Homes may have grown smaller but that has not stopped people from seeking ways to add greenery to their dwellings.
With less floor space to work with, home owners have taken to using their walls to house plants, sparking a rising trend in living green walls.
The vertical garden business has picked up in the last two years, especially as costs have come down with better technology, say companies that specialise in this.
Mr Veera Sekaran, managing director and principal consultant of vertical greenery specialist Greenology in Farnborough Road in Changi, says costs have dipped by almost half. His company charges about $500 to $700 a square metre to set up a green wall with a built-in watering system.
Mr Darren Neo of Vertical Green, a landscaping company in Soon Lee Street, estimates that costs have dropped by 20 to 40 per cent.
Both companies started about six years ago.
Mr Sekaran says: "It was considered expensive just four years ago, but now it has a life of its own as people are more conscious about climate change. Or they decide that a green wall can be used as a screen for privacy rather than putting up a concrete wall."
He adds: "The environmental benefits are far more than what they expect. Having a green wall can reduce heat in rooms, make your house aesthetically pleasing and be an alternative food source if you grow herbs."
Assistant director Steven Ng of The Nature Company in Joan Road says it has seen a 20 per cent jump in the number of residential projects asking for vertical greenery in the last two years.
The vertical garden concept was modernised by French botanist Patrick Blanc, who patented it in 1988. He has several projects in many cities around the world, including Singapore, such as the Rainforest Rhapsody in Battery Road, which was completed in 2011.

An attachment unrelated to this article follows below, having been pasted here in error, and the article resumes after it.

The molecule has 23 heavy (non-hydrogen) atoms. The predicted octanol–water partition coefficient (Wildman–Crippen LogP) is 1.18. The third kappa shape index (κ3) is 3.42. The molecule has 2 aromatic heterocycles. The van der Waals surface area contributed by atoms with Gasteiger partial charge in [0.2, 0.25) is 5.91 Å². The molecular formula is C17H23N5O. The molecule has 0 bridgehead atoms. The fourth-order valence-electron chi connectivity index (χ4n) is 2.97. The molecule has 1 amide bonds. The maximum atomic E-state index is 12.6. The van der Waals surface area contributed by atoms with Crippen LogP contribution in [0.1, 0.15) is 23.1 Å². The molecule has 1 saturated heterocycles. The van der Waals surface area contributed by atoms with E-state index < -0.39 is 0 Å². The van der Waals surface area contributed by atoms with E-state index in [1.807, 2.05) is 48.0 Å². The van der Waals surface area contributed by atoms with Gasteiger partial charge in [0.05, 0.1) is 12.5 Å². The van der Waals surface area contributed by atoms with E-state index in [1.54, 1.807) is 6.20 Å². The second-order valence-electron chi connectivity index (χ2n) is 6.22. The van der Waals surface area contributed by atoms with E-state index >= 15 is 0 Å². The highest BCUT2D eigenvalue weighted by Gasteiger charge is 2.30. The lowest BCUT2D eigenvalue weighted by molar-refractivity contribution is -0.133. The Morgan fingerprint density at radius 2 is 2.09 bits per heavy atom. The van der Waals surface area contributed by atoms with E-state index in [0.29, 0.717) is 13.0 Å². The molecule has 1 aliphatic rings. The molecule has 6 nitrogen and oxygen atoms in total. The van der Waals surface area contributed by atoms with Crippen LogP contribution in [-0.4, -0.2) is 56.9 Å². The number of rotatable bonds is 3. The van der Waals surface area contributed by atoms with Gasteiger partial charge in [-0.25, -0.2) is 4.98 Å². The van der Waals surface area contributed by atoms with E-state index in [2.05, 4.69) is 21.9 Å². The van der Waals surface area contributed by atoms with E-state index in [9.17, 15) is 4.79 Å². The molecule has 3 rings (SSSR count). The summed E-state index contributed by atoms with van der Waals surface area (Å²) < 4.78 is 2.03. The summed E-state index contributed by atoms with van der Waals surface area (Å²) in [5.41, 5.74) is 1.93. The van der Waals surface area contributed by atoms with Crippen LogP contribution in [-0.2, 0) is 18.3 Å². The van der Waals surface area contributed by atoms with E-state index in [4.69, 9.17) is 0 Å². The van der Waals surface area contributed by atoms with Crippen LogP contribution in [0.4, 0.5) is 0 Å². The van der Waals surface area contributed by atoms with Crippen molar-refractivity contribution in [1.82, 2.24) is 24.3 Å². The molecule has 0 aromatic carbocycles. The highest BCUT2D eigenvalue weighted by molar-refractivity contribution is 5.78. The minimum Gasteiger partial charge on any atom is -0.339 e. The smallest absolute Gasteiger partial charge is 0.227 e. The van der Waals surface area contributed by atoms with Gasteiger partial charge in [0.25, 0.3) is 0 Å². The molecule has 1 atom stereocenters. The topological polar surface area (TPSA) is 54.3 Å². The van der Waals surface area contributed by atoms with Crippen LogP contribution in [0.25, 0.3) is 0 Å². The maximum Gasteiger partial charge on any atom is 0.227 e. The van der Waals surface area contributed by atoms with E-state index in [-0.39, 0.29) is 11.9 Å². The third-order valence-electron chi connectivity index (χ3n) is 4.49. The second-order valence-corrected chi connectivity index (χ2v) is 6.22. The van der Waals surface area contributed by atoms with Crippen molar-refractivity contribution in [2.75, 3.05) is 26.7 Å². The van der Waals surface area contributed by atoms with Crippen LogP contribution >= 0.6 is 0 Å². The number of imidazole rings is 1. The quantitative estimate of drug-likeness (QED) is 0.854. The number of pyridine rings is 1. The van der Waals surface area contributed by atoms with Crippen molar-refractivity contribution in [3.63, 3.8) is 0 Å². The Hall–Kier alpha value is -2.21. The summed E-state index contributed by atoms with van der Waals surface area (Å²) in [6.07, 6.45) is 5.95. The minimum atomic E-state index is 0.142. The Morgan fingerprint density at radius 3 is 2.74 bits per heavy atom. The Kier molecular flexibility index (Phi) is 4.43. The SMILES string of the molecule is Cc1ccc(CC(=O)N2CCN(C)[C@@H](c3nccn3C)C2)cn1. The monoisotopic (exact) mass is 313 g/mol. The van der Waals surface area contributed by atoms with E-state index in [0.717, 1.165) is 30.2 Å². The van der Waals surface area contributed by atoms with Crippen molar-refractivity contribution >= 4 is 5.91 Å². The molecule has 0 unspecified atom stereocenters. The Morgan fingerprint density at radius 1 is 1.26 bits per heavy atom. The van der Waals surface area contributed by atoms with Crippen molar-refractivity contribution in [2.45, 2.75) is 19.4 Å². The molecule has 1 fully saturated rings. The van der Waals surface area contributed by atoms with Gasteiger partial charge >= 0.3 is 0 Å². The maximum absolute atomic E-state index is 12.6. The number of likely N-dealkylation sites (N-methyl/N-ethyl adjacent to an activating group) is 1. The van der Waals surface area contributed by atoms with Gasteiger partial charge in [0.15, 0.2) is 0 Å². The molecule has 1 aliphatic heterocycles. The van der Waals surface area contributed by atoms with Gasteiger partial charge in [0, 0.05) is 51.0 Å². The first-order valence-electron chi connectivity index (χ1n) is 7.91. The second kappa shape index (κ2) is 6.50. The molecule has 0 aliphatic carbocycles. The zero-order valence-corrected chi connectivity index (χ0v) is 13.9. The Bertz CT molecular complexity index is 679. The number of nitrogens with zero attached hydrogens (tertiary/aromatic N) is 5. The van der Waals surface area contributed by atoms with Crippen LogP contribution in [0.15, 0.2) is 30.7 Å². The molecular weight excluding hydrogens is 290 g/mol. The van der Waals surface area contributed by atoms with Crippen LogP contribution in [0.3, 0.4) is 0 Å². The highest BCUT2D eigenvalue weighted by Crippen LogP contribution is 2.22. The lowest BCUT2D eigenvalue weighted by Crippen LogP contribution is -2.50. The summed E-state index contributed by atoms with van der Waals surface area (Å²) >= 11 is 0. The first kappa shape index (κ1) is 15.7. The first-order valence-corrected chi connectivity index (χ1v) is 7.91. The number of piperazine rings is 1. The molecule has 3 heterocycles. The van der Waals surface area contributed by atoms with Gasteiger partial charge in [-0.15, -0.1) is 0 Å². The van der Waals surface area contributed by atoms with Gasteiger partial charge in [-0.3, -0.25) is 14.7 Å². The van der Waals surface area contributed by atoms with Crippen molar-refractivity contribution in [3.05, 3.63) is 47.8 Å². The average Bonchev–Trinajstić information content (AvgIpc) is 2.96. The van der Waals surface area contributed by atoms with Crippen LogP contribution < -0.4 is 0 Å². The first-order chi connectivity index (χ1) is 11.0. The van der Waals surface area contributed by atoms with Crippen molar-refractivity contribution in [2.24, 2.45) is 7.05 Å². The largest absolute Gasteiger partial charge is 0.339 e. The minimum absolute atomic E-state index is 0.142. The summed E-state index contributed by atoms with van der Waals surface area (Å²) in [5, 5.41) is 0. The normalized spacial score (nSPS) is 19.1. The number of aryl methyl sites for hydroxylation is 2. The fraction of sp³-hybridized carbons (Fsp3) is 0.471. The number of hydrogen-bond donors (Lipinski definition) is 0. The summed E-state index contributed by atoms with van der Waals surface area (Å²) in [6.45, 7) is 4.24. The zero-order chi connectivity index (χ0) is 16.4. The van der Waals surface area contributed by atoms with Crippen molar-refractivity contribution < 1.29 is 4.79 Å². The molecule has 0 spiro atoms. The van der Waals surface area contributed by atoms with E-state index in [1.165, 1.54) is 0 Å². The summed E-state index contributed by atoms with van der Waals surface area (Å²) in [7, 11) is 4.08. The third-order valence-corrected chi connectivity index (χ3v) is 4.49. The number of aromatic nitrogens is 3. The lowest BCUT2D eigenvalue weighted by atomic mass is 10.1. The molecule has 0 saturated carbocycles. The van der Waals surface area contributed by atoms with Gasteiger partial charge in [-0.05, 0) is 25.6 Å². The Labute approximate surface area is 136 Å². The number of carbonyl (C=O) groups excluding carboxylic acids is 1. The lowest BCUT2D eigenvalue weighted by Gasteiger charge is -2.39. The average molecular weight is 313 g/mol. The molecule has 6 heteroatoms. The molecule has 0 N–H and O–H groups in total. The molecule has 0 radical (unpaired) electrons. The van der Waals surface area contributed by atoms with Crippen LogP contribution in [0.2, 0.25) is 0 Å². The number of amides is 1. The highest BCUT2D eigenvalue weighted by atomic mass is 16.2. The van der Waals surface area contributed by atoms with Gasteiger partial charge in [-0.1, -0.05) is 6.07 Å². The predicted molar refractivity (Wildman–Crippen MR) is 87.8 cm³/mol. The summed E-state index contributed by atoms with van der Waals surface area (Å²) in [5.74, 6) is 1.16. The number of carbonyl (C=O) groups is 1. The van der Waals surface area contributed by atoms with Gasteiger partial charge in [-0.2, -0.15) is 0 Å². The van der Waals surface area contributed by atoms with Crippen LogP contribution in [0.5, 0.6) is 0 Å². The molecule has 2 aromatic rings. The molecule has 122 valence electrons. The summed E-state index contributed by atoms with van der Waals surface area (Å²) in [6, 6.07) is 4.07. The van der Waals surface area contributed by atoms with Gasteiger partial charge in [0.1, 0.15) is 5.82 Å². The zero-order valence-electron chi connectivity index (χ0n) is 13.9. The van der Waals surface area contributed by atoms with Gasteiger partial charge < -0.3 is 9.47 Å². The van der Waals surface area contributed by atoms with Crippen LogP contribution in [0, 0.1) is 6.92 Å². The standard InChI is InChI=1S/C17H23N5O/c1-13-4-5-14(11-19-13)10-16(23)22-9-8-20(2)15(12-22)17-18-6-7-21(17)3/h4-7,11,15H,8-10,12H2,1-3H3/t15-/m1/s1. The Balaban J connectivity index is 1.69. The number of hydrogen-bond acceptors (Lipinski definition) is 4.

Skyrise greenery made the news last week when Tree House, a 24-storey condominium in Bukit Timah, clinched a Guinness World Record for having the world's largest vertical garden.
There are other such notable green lungs here, such as the seven-storey green wall with 13,000 plants at office building 158 Cecil Street and the 2,125 sq m garden at Ocean Financial Centre in Raffles Place. The Ocean Financial Centre wall used to hold the record as the world's largest vertical garden, with 51,000 potted plants arranged to form the map of Singapore.
More private home owners, too, believe green is in. For Mrs C. Loke, a vertical garden was a must when she built a wall to give her semi-detached house in Serangoon Gardens Way some privacy.
The 1.5m-tall green wall, which is 11m long, features seven species of plants tucked into felt pockets which are mounted on a panel. She paid Vertical Green about $10,000 last year for the installation and now spends $180 to $200 every three months for maintenance.
The 43-year-old, who works in the banking industry, lives with her businessman husband and their 16-year-old son. The family also have a small soil garden next to the vertical wall, where they grow plants such as a frangipani tree, red ginger and a yellow bell tree.